Some regions like islands can have complex geometries such that their vertices are very high, and this can slow down the downloading significantly. To overcome this challenge, we created a convex hull over the region, which is a minimum bounding geometry of the area of interest, and used this to download satellite imagery. The imagery is then clipped to the original area of interest to produce the final result. To demonstrate this, the case study of Central Abaco, Bahamas is taken which originally has 30,213 number of vertices.

Use of convex hull to simplify geometries. Eg. Central Abaco, Bahamas

Without convex hull → 2.9 minutes

With convex hull→ 48 seconds

Downloader time improved by ~2 minutes 

4. Relevant tiling for large areas (the giga_tiler)

For larger regions, I improve the focus of the downloader by finding tiles in the areas where satellite imagery is present. Check out this blog post where I discuss this in detail. This greatly speeds up the downloading time. 

Instead of creating tiles over the AOI, tiles are created over the satellite imagery swath and the tiles are downloaded. To demonstrate this, South Sudan is taken as a use case where we will be downloading Sentinel-2 imagery for 20st February 2019. The satellite imagery found in this region covers the center of South Sudan with an area coverage of ~35%  as seen below.

Satellite coverage over South Sudan, 20th February 2019

The regular tiling algorithm creates 8832 tiles over the whole region of interest. But with focused tiling, we only create 2252 tiles over the whole swath.

Without gigatiler (left)→ 25.5 minutes

With gigatiler (right) → 15.5 minutes 

Downloader time improved by ~10 minutes

5. Selective use of retries

With most GIS APIs, use of retries are quite common as APIs are prone to getting overwhelmed with memory calculations and multiple requests. GEE is no different. GEE works with a client-side and server-side interface. The aim of a good script is to try and maximize the server-side interaction and minimize the client-side interaction. This allows the most efficient use of google clouds’ compute engine. In our script, as I have mentioned, we query GEE for the tiling and the imagery. Both of these queries have been encapsulated in exponential backoff style retries to ensure that the client-side receives the calculations even in case of slight memory overload.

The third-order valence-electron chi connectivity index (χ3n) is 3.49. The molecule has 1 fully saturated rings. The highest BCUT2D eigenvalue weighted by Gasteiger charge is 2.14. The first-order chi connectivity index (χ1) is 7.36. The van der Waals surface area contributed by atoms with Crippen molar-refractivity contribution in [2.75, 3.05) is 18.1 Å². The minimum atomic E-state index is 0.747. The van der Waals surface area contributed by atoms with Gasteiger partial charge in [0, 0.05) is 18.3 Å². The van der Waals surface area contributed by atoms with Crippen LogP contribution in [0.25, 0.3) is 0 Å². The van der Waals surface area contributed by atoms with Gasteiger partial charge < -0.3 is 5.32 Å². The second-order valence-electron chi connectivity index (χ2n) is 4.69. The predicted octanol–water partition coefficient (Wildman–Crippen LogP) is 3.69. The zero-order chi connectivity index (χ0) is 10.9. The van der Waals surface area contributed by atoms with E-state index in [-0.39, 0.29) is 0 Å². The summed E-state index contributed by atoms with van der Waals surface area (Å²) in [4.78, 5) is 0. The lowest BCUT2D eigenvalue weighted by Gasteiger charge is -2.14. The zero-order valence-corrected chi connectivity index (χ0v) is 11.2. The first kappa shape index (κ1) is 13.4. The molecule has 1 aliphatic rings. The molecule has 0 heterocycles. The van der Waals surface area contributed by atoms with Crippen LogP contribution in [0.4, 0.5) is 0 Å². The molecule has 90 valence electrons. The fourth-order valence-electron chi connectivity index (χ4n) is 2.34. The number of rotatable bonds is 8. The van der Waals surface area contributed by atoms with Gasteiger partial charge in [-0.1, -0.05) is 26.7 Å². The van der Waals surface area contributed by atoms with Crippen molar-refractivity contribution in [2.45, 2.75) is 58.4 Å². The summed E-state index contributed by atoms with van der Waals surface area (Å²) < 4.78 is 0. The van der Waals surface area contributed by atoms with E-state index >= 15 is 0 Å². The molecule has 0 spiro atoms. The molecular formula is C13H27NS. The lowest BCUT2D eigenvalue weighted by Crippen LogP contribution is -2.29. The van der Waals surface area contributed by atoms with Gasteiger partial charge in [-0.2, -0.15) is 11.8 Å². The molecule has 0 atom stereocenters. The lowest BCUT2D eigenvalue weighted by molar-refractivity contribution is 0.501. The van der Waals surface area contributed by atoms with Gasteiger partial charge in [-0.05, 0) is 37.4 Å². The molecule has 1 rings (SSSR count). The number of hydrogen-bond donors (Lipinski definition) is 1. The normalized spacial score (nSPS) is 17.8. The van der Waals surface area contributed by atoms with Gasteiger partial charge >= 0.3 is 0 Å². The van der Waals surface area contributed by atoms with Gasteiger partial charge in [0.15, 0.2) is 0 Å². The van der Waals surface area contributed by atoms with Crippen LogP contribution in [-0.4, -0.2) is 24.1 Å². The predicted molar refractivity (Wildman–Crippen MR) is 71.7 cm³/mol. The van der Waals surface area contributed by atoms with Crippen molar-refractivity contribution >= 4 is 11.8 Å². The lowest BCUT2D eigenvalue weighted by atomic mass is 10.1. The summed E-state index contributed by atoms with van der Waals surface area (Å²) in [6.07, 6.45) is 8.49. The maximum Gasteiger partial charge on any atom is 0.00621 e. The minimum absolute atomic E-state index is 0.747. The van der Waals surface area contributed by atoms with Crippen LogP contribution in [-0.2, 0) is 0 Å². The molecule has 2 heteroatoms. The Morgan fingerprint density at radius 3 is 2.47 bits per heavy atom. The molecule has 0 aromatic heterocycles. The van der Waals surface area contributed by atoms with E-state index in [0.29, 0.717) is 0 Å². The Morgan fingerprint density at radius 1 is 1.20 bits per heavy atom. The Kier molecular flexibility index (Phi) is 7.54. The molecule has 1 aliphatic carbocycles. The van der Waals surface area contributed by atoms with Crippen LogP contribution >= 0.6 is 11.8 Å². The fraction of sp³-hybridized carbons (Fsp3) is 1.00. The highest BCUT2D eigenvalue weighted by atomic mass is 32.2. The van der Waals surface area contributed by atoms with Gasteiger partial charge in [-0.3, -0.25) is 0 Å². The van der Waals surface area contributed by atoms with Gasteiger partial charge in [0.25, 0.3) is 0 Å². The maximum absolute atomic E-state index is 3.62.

The retry library in python comes with a decorator which allows us to easily turn any function into a retry implemented one as shown:

def function(<args>):

Room for Improvement

Of course, as with most good things, my time at QCRI came to an end. Plenty of room for improvement in our downloader such as:

  1. Recursive tiling with the best effort

As GEEs greatest drawback is the download size limit, recursive tiling is required to predict the best size of tiles from download. Geedim uses local tiling and estimation to predict the largest possible tile to safely try and download. I would like to implement a best-effort approach to estimating tile size using GEE. However, download size is not known until download and that’s where some intelligent use of data types and their corresponding sizes may come in handy. Couple it with a count-every reducer and perhaps we may have a very good estimate of the download size.

A quick demonstration of the tool over the Batticaloa district, Sri-Lanka


GEE has allowed us to make a powerful satellite imagery downloader of any dataset in the GEE catalog, be it Sentinel-1 and Sentinel-2. Since the downloaded imagery gets passed to its relevant flood detector, which is either a SAR model or an Optical model, the next article in this series will cover the implementation of both these flood detectors.